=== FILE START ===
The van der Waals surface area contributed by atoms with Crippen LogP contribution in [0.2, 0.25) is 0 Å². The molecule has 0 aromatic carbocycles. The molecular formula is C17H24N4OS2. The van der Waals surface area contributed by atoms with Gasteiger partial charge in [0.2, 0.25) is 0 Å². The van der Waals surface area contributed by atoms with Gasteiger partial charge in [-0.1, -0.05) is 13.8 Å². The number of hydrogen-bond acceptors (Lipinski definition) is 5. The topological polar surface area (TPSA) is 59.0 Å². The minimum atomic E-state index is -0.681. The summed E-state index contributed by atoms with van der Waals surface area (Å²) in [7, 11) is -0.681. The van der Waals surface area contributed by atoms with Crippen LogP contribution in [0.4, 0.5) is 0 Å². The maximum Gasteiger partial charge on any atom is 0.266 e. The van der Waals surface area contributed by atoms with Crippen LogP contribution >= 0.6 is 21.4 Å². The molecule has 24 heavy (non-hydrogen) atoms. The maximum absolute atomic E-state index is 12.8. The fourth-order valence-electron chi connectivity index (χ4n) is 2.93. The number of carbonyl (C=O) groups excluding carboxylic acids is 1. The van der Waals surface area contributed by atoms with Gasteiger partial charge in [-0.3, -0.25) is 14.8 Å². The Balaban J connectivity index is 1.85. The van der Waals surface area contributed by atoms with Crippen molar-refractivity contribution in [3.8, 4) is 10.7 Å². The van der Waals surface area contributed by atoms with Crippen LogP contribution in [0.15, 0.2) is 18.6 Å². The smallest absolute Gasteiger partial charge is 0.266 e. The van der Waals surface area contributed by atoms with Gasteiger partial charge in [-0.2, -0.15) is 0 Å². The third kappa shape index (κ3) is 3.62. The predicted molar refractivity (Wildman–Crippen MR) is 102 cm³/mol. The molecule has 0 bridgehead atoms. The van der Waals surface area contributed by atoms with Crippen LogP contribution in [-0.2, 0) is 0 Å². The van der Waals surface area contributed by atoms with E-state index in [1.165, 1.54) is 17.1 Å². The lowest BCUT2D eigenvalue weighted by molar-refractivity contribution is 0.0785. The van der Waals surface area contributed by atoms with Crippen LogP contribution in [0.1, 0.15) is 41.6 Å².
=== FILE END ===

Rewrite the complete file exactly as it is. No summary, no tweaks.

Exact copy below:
The van der Waals surface area contributed by atoms with Crippen LogP contribution in [0.2, 0.25) is 0 Å². The molecule has 0 aromatic carbocycles. The molecular formula is C17H24N4OS2. The van der Waals surface area contributed by atoms with Gasteiger partial charge in [0.2, 0.25) is 0 Å². The van der Waals surface area contributed by atoms with Gasteiger partial charge in [-0.1, -0.05) is 13.8 Å². The number of hydrogen-bond acceptors (Lipinski definition) is 5. The topological polar surface area (TPSA) is 59.0 Å². The minimum atomic E-state index is -0.681. The summed E-state index contributed by atoms with van der Waals surface area (Å²) in [7, 11) is -0.681. The van der Waals surface area contributed by atoms with Crippen LogP contribution in [0.4, 0.5) is 0 Å². The maximum Gasteiger partial charge on any atom is 0.266 e. The van der Waals surface area contributed by atoms with Crippen LogP contribution >= 0.6 is 21.4 Å². The molecule has 24 heavy (non-hydrogen) atoms. The maximum absolute atomic E-state index is 12.8. The fourth-order valence-electron chi connectivity index (χ4n) is 2.93. The number of carbonyl (C=O) groups excluding carboxylic acids is 1. The van der Waals surface area contributed by atoms with Gasteiger partial charge in [-0.3, -0.25) is 14.8 Å². The Balaban J connectivity index is 1.85. The van der Waals surface area contributed by atoms with Crippen molar-refractivity contribution in [3.8, 4) is 10.7 Å². The van der Waals surface area contributed by atoms with Crippen LogP contribution in [0.15, 0.2) is 18.6 Å². The smallest absolute Gasteiger partial charge is 0.266 e. The van der Waals surface area contributed by atoms with Gasteiger partial charge in [-0.2, -0.15) is 0 Å². The third kappa shape index (κ3) is 3.62. The predicted molar refractivity (Wildman–Crippen MR) is 102 cm³/mol. The molecule has 0 bridgehead atoms. The van der Waals surface area contributed by atoms with Crippen LogP contribution in [-0.2, 0) is 0 Å². The van der Waals surface area contributed by atoms with E-state index in [1.165, 1.54) is 17.1 Å². The lowest BCUT2D eigenvalue weighted by molar-refractivity contribution is 0.0785. The van der Waals surface area contributed by atoms with Crippen LogP contribution in [0.1, 0.15) is 41.6 Å².